Contribution to libraries

The Redmond Barry Reading Room in the State Library of Victoria

Barry laid the foundations of the Supreme Court Library (Melbourne) and was the prime mover establishing the Melbourne Public Library. As a legislator he promoted the Parliamentary Library. He organised the Governor, Sir Charles Hotham, to lay the foundation stones of University of Melbourne, Melbourne Public Library and Sunbury Industrial School [later Sunbury Lunatic Asylum] in 1854 – all on the same day.

Sir Redmond Barry virtually single-handedly planned the Melbourne Public Library building and its contents. He had a 'hands-on' approach personally writing book selection and acquisition procedures – even helping to shelve books for the Library's 1856 opening. In 1862 and 1877–1878, he went to Europe, England and America, purchasing books and pictures for University, Law and Public Libraries and Art Gallery. As Board of Trustees Chairman he was responsible for starting travelling libraries and supporting extended library hours. In September 1870, he "acquired" Marcus Clarke as Public Library Trustees clerk (later secretary), who until his death in 1881 worked as sub-librarian. Historian Geoffrey Blainey has said: "There can be fewer men with greater concern for and a greater and better vision for the young colonial society in which Redmond Barry made his life".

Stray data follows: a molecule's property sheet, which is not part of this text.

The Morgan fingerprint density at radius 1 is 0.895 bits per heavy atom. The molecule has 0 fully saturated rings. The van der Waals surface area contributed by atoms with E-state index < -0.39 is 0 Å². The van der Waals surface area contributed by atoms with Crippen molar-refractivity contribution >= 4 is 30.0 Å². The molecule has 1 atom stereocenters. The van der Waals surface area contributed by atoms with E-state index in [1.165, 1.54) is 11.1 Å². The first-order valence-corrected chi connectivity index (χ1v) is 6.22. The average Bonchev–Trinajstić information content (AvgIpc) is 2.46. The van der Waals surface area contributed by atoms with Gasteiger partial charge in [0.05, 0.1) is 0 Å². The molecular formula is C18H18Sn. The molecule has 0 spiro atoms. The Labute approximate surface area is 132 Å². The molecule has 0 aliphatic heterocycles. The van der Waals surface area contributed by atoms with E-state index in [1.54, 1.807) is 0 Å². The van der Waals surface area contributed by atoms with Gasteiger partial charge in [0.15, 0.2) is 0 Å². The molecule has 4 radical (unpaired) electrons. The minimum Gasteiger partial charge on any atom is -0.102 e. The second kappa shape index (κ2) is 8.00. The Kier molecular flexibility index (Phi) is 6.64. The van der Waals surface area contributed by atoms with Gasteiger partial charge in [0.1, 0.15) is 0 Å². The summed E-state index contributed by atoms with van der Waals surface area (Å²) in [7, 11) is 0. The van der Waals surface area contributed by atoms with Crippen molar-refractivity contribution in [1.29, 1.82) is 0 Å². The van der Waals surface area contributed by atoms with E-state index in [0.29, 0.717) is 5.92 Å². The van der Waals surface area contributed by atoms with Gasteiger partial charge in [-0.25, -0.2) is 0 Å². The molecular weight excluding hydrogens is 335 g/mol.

Books and reading were intrinsic to Barry's own educational and intellectual development, so he wanted these advantages for other people. The reason for his support of the Melbourne Public Library, the Law Library and his support of Mechanic Institutes was free access to libraries for all and not just a select few.[citation needed]

Personal life

Barry's grave, with plaque acknowledging Louisa Barrow

Barry never married, but had four children with Louisa Barrow, all of whom he acknowledged and supported.

In August 1841, he was involved in a duel with pastoralist Peter Snodgrass, whose pistol discharged prematurely. Barry then discharged his own pistol harmlessly into the air.


The Argus reported that Barry had been suffering from diabetes for about ten years, but on his return from his trip to Europe and America it was apparent that the disease had affected his system. On Monday, 15 November, he was first troubled with a carbuncle on his neck.